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Passage Recall: Schema Change and Cognitive Flexibility
Journal of Educational Psychology
  • Paula T Hertel, Trinity University
  • M. Codsen
  • P. J. Johnson
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Publication Date

Investigated the effects of subsequent related information and individual differences in cognitive flexibility on prose recall. 70 undergraduates read a passage and then were given either consistent or contradictory incidental information. Errors in cued recall, reflecting the nature of the subsequent information, were more frequently produced after a 3-wk delay than after 2 days. These results were consistent with R. J. Spiro's (1975) findings with free recall. In addition, 3-wk Ss were more confident about correct recall than errors, indicating that errors resulted, in part, from retrieval processes. The negative relationship of spontaneous flexibility and the positive relationship of adaptive flexibility to constructive error are interpreted in terms of storage and retrieval effects in memory.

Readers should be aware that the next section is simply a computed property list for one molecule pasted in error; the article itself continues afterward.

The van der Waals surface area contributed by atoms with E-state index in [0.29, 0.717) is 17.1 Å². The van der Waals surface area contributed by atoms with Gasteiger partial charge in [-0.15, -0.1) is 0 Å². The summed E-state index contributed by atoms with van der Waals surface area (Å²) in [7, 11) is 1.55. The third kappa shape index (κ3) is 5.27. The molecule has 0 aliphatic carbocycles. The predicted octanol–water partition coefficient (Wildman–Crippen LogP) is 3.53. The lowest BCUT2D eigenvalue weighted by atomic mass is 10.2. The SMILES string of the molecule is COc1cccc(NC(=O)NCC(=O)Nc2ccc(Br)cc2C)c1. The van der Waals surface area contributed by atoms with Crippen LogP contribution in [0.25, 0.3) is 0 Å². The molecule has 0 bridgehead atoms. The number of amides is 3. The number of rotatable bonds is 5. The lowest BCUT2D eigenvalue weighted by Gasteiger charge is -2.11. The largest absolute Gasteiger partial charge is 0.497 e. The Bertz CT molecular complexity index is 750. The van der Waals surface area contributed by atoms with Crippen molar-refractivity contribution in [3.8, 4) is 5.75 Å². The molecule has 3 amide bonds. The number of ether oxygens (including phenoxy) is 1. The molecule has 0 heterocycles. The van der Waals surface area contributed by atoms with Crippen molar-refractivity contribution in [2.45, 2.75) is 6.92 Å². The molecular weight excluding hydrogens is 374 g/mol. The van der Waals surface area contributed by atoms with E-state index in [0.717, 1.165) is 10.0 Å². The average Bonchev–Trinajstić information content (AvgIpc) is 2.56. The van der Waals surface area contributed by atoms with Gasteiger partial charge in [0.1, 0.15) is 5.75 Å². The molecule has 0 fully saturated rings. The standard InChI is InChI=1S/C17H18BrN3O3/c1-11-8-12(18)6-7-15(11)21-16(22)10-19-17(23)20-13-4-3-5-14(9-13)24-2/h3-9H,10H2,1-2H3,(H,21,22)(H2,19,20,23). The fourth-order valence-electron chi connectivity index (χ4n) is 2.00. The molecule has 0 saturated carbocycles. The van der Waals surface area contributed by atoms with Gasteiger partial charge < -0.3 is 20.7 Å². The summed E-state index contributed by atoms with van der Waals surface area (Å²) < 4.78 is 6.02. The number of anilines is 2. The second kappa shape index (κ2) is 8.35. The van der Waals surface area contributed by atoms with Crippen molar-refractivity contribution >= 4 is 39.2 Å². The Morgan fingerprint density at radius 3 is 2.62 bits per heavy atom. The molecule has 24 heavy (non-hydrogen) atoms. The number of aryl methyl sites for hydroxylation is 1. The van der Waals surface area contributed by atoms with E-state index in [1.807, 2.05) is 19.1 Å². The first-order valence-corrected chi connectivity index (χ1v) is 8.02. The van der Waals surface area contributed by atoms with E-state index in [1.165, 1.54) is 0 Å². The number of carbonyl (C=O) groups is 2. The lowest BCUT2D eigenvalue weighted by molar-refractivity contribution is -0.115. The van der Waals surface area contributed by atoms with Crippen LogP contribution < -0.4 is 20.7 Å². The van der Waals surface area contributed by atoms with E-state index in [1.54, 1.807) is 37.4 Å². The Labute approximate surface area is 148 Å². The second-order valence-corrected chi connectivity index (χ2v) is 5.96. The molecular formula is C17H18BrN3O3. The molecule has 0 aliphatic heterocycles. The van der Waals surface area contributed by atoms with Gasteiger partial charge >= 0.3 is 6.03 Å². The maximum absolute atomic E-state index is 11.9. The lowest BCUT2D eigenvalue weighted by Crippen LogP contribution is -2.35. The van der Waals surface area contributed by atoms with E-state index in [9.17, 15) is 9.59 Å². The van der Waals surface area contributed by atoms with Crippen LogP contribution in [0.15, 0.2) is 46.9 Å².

Document Object Identifier (DOI)
American Psychological Association
Citation Information
Hertel, P.T., Cosden, M., & Johnson, P.J. (1980). Passage recall: Schema change and cognitive flexibility. Journal of Educational Psychology, 72(2), 133-140. doi: 10.1037/0022-0663.72.2.133